Thursday, March 29, 2007

courts - appeals - filing by fax

Estate of Karschner - Superior Court - February 28, 2007

The appellate court stated (in what may be dicta) that, under the rules of civil and appellate procedure, filing an appeal by fax is not proper. "The Rules of Civil Procedure categorically prohibit the 'filing of legal papers with the prothonotary by facsimile transmission. Pa. RCP 205.3(a), note. The question then becomes whether that prohibition [in the note] informs our treatment of a filing required by the rules of this Court. We find that it does." The court found support for its ruling in the internal operating procedures of the Supreme Court, which limit fax transmissions to emergency motions only. See, 210 Pa. Code sec. 63.6(c).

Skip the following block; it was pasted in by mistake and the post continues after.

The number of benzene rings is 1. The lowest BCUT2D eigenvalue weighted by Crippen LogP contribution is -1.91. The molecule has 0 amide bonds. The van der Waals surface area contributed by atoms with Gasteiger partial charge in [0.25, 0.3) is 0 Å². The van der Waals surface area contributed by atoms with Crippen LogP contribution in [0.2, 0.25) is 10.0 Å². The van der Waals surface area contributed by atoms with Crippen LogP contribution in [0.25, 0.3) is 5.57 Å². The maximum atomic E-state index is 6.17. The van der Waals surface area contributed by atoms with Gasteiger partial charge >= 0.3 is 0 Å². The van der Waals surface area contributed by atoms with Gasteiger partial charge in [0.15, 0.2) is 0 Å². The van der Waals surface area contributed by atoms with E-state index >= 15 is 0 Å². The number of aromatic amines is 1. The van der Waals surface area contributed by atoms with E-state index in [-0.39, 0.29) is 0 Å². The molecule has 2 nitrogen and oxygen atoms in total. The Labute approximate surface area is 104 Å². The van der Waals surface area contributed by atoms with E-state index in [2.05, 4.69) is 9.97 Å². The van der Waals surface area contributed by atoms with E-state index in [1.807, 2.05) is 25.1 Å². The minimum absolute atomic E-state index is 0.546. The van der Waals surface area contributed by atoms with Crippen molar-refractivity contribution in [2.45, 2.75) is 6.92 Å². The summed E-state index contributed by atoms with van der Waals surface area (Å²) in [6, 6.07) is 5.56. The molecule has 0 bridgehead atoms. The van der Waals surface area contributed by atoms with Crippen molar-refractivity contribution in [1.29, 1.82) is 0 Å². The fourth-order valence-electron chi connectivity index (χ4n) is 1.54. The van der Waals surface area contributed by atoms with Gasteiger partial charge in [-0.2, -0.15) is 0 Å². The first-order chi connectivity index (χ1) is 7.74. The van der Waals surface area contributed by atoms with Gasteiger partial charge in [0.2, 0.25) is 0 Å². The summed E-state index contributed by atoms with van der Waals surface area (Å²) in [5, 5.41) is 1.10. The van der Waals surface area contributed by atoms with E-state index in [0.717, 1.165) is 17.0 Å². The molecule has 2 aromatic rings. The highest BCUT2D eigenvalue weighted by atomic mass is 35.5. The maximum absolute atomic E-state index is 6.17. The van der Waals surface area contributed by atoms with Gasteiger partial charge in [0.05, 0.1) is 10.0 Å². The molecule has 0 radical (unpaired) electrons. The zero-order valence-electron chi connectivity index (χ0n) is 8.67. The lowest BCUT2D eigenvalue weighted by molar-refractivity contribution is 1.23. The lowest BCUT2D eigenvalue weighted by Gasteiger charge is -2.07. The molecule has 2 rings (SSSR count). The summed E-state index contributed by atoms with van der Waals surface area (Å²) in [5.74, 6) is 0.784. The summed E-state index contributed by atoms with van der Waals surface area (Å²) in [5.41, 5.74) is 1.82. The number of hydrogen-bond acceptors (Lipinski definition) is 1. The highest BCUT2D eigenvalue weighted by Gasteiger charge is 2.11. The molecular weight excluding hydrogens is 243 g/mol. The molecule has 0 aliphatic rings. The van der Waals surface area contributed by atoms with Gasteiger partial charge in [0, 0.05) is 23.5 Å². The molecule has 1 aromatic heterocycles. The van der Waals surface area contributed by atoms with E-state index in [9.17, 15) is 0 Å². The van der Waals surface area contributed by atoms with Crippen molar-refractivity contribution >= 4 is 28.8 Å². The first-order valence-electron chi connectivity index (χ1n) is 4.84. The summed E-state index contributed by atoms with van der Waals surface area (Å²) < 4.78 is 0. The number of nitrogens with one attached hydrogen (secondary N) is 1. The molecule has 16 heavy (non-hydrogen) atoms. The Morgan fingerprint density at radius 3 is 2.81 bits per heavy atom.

Despite this, the appellate court considered the merits of the case, because 1) the appellant mailed a notice of appeal, which was received by the appellant court within about 40 days of the entry of the final order in the docket of the trial court (although not within the 30 days required by Pa.RAP 903(a); and 2) the prothonotary of the trial court never made an entry in the docket that the required notation under Pa. RCP 236(b) -- that appropriate notice of the entry of the trial court judgment had been given to the parties. Since that entry was not made, the 30-day appeal period for filing an appeal was held to have never begun, hence the appellate court's decision on the merits. Still, it would seem to be better practice not to rely on a notice of appeal which is filed by fax in the appellate court.

Is not Pennsylvania procedure a thing to behold at times? Or is this just an isolated phenomenon and an unjust basis on which the judge our state practice -- like New Jersey's reputation, based solely and wrongfully on a relatively small uninhabitable, grotesque area of land just outside NYC, instead of on all its beautiful, non-grotesque places to which Pennsylvanians and others flee for fun?